|CIV575||Studies in Building Science||This course examines the basic principles governing the control of heat, moisture and air movement in buildings and presents the fundamentals of building enclosure design. With this background, students are required to research advanced topics related to emerging areas of Building Science, and to write and present to the class an individual comprehensive paper related to their research. Lectures for this course will be jointly offered with those of CIV375H1.||Civil & Mineral Engineering||Marianne Touchie||SDG9 (Industry, Innovation & Infrastructure); SDG11 (Sustainable Cities & Communities); SDG13 (Climate Action)|
|CTL1122H||Exploring the Praxis of Environmental and Sustainability Education||This course explores the theory and practice (praxis) of Environmental and Sustainability Education (ESE) in school and community settings. Students will investigate the historical roots, theoretical foundations and pedagogical traditions of ESE from personal and organizational perspectives, contextualizing these in recent developments in research, policy, and practice in Canada and internationally. The praxis of ESE will be situated in relation to equity, social justice, Indigenous ways of knowing, health and wellbeing, and transformative learning. Students will use this as a starting point to explore and develop practices in ESE in classrooms and community settings as a means to better position and integrate ESE in their own work as educators and researchers.||Curriculum, Teaching & Learning, OISE||Hilary Inwood||SDG3 (Good Health & Well-Being); SDG4 (Quality Education); SDG10 (Reduced Inequalities)|
|ENV332H5||Practicum in Environmental Management||Solutions to environmental issues depend on interdisciplinary teamwork. This course mimics the practical, multidisciplinary, collaborative work that is highly valued in the environment sector. Students work in teams on semester-long projects addressing a specific environmental issue on campus or in the local community (e.g., conducting a waste audit; developing an educational module for a local NGO, etc.). Specific skills that are developed include; project management and workflow, data collection, report writing and formal presentations. This course is strongly recommended for Specialist and Major students in any of the Environment Programs.||Geography, Geomatics and Environment, UTM||Hosea Patrick||SDG4 (Quality Education); SDG11 (Sustainable Cities & Communities)|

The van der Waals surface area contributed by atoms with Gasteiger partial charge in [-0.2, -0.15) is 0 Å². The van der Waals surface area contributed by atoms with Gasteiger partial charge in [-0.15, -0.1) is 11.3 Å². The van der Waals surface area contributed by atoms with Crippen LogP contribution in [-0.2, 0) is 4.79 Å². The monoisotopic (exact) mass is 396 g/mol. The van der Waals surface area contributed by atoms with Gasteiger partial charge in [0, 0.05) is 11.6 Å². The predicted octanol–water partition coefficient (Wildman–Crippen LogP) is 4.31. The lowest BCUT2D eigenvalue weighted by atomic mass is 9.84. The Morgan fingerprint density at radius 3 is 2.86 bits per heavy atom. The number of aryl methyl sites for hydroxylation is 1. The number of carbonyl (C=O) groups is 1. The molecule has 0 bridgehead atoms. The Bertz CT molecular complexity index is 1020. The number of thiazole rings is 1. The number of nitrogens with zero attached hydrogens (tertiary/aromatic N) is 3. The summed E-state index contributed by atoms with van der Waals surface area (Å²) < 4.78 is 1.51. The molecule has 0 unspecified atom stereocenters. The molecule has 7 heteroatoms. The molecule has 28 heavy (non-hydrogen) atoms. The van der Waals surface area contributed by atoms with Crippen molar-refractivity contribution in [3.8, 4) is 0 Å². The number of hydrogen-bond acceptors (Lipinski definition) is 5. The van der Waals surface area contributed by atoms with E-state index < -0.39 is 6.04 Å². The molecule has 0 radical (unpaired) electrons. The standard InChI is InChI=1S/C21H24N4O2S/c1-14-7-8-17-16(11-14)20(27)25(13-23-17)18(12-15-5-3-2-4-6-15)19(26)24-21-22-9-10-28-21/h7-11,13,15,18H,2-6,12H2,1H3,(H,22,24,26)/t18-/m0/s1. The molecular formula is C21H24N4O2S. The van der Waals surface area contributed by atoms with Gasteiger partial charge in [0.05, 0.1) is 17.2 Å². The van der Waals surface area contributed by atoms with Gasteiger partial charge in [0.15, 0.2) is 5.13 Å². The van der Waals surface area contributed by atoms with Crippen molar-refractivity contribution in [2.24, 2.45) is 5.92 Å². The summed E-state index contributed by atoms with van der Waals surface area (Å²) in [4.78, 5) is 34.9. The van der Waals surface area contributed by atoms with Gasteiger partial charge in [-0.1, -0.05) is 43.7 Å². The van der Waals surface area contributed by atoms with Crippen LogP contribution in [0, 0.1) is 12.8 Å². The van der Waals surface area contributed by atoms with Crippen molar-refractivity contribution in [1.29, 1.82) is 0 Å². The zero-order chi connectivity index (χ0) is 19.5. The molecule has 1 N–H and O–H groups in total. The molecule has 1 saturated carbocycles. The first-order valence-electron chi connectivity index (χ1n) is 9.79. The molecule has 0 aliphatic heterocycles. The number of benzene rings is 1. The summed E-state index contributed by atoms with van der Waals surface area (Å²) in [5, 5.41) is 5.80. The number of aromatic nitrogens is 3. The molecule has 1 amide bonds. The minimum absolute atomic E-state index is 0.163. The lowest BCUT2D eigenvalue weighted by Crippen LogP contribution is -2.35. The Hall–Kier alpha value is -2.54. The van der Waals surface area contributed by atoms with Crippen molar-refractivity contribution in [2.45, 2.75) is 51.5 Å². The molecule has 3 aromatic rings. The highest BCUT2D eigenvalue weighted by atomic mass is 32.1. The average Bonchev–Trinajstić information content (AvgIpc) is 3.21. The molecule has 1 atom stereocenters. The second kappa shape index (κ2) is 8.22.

|ENV461H1||The U of T Campus as a Living Lab of Sustainability||This course will explore and apply the living lab concept, in the context of operational sustainability at the University of Toronto. We will begin by looking at the literature on university sustainability and the living lab concept. The bulk of the course will involve undertaking an applied research project on some aspect of campus sustainability, working in close partnership with operational staff at the University of Toronto. Students will develop the skills needed to work across disciplines and fields of study, and with non-academic partners. This course will put students to work on operational sustainability projects identified by the staff working in or with the Sustainability Office at the University of Toronto. Students will be organized into groups, each of which will be assigned one project, to be overseen by one or more U of T staff members. The bulk of the course will consist of regular meetings with the staff “clients”, with instructors, and in small groups to undertake a group project. Each group will produce a mid-term and final report, and give a mid-term and final presentation. A crucial aspect of this course is the ability of students to work collaboratively together in a group environment, and to work effectively with a university staff person acting as a “client” for their work.||School of Environment, Arts & Science||John Robinson||SDG11 (Sustainable Cities & Communities); SDG13 (Climate Action)|
|ENV496||Restoration Ecology II||The follow-up course to Restoration Ecology I, ENV496 will build on its theoretical foundations to focus on student involvement in a variety of restoration projects planned or underway by Credit Valley Conservation and other groups in Mississauga and the greater Credit Valley watershed. The emphasis here is on planning and implementation of restoration projects; good scientific design; understanding policies and procedures; identifying and working with stakeholders, etc. Occasional field exercises may be scheduled during regular class meeting times.||Geography, Geomatics and Environment, UTM||Monika Havelka||SDG11 (Sustainable Cities & Communities); SDG14 (Life Below Water); SDG15 (Life on Land)|